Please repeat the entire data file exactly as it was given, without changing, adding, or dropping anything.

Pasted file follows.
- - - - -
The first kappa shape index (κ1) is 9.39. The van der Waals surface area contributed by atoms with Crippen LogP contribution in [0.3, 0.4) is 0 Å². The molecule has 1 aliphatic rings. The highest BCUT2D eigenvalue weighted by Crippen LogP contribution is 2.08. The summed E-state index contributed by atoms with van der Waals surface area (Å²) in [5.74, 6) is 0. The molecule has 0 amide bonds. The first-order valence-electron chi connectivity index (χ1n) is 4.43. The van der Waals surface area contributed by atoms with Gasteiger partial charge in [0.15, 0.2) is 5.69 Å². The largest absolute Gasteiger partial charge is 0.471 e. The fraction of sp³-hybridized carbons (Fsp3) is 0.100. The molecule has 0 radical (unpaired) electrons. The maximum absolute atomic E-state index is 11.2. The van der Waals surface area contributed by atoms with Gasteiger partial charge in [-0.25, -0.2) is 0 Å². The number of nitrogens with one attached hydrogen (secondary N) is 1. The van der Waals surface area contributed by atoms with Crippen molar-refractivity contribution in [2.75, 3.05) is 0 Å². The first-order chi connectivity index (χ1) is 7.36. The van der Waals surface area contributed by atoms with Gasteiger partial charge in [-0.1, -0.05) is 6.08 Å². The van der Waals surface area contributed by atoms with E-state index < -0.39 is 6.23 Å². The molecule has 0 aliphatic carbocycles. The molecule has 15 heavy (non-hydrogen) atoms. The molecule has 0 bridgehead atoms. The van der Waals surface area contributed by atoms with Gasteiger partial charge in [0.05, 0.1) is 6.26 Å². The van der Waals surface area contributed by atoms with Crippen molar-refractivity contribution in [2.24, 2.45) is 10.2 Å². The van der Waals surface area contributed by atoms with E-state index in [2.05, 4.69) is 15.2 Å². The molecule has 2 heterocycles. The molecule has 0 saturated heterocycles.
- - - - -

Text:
The first kappa shape index (κ1) is 9.39. The van der Waals surface area contributed by atoms with Crippen LogP contribution in [0.3, 0.4) is 0 Å². The molecule has 1 aliphatic rings. The highest BCUT2D eigenvalue weighted by Crippen LogP contribution is 2.08. The summed E-state index contributed by atoms with van der Waals surface area (Å²) in [5.74, 6) is 0. The molecule has 0 amide bonds. The first-order valence-electron chi connectivity index (χ1n) is 4.43. The van der Waals surface area contributed by atoms with Gasteiger partial charge in [0.15, 0.2) is 5.69 Å². The largest absolute Gasteiger partial charge is 0.471 e. The fraction of sp³-hybridized carbons (Fsp3) is 0.100. The molecule has 0 radical (unpaired) electrons. The maximum absolute atomic E-state index is 11.2. The van der Waals surface area contributed by atoms with Gasteiger partial charge in [-0.25, -0.2) is 0 Å². The number of nitrogens with one attached hydrogen (secondary N) is 1. The van der Waals surface area contributed by atoms with Crippen molar-refractivity contribution in [2.75, 3.05) is 0 Å². The first-order chi connectivity index (χ1) is 7.36. The van der Waals surface area contributed by atoms with Gasteiger partial charge in [-0.1, -0.05) is 6.08 Å². The van der Waals surface area contributed by atoms with E-state index < -0.39 is 6.23 Å². The molecule has 0 aliphatic carbocycles. The molecule has 15 heavy (non-hydrogen) atoms. The molecule has 0 bridgehead atoms. The van der Waals surface area contributed by atoms with Gasteiger partial charge in [0.05, 0.1) is 6.26 Å². The van der Waals surface area contributed by atoms with Crippen molar-refractivity contribution in [2.24, 2.45) is 10.2 Å². The van der Waals surface area contributed by atoms with E-state index in [2.05, 4.69) is 15.2 Å². The molecule has 2 heterocycles. The molecule has 0 saturated heterocycles.